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"Audiophile apprenticeship application" Experienced audiophiles please read!

post #1 of 11
Thread Starter 
Hello reader, i'm not sure how well my title convey's my point, so let me explain. I am a young, intelligent audiophile that has a passion to learn everything I can about high-fidelity sound reproduction. Along with my desire to learn, I have the interest, time, and determination to help the Head-Fi community in any way I can. So far, I have been able to help a couple of members with recommendations and the like through intense research into the matter of question. Now, you see, the more research I do, and the more questions I try to answer, the more I realize how little I know. As much as I love music, and hearing it it's ideal reproduction, I am admittedly a total 'noob' with little experience. This is where you come in. I have the drive, and the passion to learn, and you have the knowledge and experience to teach me what I need to know. My ultimate goals are to learn enough that I can help the community in the ways of answering questions, and giving reviews on products etc. I really just want to become a true knowledgeable audiophile. I have been studying the Glossary of terms, and describing a sound forums, and while that is a good start, it's just that... a start. In essence, I suppose I am asking that a knowledgeable audiophile take me as an apprentice of sorts to teach me. I hope that I have been able to somewhat get my ideas across clearly. Thank you so much for reading, and if there is anything I can do to clarify any section of this post, just ask. I will reply as promptly, and descriptively as possible.
Edited by ZokharaFi - 12/1/13 at 10:22pm
post #2 of 11

Hi,

 

Quote:

 I really just want to become a true knowledgeable audiophile.

 We don't say "a true knowledgeable audiophile". Here we just simply say "MalVeauX"

 

 

First of all, I'm not the experienced audiophile that you seem to be looking for but...

 

I think the most important thing to keep in mind is this:

 

"A chain is only as strong as its weakest link"

 

I think that's pretty easy to understand. For example, if you listen to music with using your computer as a source, links could be:

 

1 - Recording quality
If you want this link to be strong, you should look for 'audiophile' recordings, most of the times made by Chesky Records, Telarc, Harmonia Mundi, and other well regarded labels. You should also read about Dynamic Range and Loudness War.

 

Here you have a good dynamic range database:
http://www.dr.loudness-war.info/

 

2 - File quality
(Good transcode) 16bit/44100Hz .mp3 [320Kbps] is a good start. Difference between this format and those with higher bitrate (FLAC, PCM) is not huge. Most of the times it is quite dificult to notice any difference.

 

What does 'good transcode' means?
http://www.whatinterviewprep.com/prepare-for-the-interview/transcodes/

 

3-DAC
Digital to Analog converter. This device take your digital file (.mp3, .flac, etc.) and converts it to an analog signal. This step happens in your soundcard or integrated audio chip in your laptop (or portable player). Getting a 'separate' higher quality DAC improves sound quality (transparency, soundstage, etc.)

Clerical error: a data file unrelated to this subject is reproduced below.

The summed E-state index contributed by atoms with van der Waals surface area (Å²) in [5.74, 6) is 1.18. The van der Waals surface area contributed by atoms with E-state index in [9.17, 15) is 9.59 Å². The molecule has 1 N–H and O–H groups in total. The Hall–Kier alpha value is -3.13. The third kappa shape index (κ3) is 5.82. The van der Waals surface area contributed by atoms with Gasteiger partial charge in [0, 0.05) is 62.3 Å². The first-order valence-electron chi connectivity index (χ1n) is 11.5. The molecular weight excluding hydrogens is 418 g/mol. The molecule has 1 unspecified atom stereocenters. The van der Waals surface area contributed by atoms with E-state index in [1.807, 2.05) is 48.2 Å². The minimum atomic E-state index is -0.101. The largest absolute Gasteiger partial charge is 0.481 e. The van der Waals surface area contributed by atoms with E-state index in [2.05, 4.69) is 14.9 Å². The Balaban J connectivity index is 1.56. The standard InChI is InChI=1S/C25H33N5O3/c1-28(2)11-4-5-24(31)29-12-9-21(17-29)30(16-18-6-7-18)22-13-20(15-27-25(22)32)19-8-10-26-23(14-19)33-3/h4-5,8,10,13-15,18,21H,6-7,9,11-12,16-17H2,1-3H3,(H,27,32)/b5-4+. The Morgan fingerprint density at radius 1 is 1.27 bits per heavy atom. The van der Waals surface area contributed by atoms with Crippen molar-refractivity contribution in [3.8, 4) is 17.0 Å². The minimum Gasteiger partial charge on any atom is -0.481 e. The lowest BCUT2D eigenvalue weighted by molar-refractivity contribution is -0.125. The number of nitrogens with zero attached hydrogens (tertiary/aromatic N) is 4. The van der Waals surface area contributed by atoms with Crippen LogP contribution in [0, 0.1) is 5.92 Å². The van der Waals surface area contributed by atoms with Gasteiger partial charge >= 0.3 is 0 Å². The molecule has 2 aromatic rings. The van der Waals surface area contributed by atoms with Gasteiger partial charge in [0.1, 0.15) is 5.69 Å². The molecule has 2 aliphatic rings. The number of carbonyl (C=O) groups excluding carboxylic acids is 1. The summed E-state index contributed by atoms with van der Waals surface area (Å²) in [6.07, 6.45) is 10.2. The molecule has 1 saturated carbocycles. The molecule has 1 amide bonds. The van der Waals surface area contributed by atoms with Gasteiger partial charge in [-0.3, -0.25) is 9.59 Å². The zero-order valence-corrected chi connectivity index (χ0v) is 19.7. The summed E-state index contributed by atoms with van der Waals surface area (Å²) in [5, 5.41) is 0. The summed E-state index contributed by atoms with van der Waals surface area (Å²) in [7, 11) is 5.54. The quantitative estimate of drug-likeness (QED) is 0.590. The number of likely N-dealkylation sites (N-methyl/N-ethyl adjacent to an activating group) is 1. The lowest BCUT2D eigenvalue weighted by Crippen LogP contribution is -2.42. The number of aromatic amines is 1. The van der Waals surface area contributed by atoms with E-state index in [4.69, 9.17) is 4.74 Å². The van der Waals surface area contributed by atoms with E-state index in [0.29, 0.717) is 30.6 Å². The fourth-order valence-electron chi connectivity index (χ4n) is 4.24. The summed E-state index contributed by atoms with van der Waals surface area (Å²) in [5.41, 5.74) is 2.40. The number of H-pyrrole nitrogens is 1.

4-Amp
This device amplifies that analog signal coming from the DAC. This step also take place in your soundcard, unless you have a 'separate' higher quality Amp. Separate amps are more transparent and less noisy and most of the times can work at higher voltages, and can give more current than an ordinary built in amplifier.

Most of the times high impedance headphones need high voltage to work properly. (Beyerdynamic DT880 600Ohm)

Most of the times low impedance headphones with low sensitivity need lots of current to work (Hifiman HE500)

 

5-Headphones
Some terms you should read about:
Open Back, Closed Back, High Impedance, Low Impedance, Bright, Dark, Cold, Warm, Planars, Electrostatics, Frequency response graphs (remember: Graphs are only Graphs. Sometimes really useful, sometimes useless)

 

Well, here we have 5 links (we can add cables as a 6th link but I prefer not to do that)

The most important and most of the times Weakest Links are 1, 2 and 5, then those are the ones to care firstly.

 

Another interesting things:

 

It is really common here to say "Welcome to Head-Fi, sorry about your wallet"
I must admit, I like that phrase very much, but then I must warn you, and I think a good way to do that is by just mentioning something called  "law of diminishing returns"

 

Listening to music is not the same as listening to your equipment. I think it's sometimes useful to listen critically to your equipment, but after that you should still be able to listen to music through your equipment.

 

Finally, it's not good trying to build up conclusions about your gear too soon. Take your time, some days is a lot better than some hours.
We tend to hear in a comparative way with what our brain has as its reference, then if you have been listening to dark headphones for a year, you will probably hate a bright sounding one the first days you use it.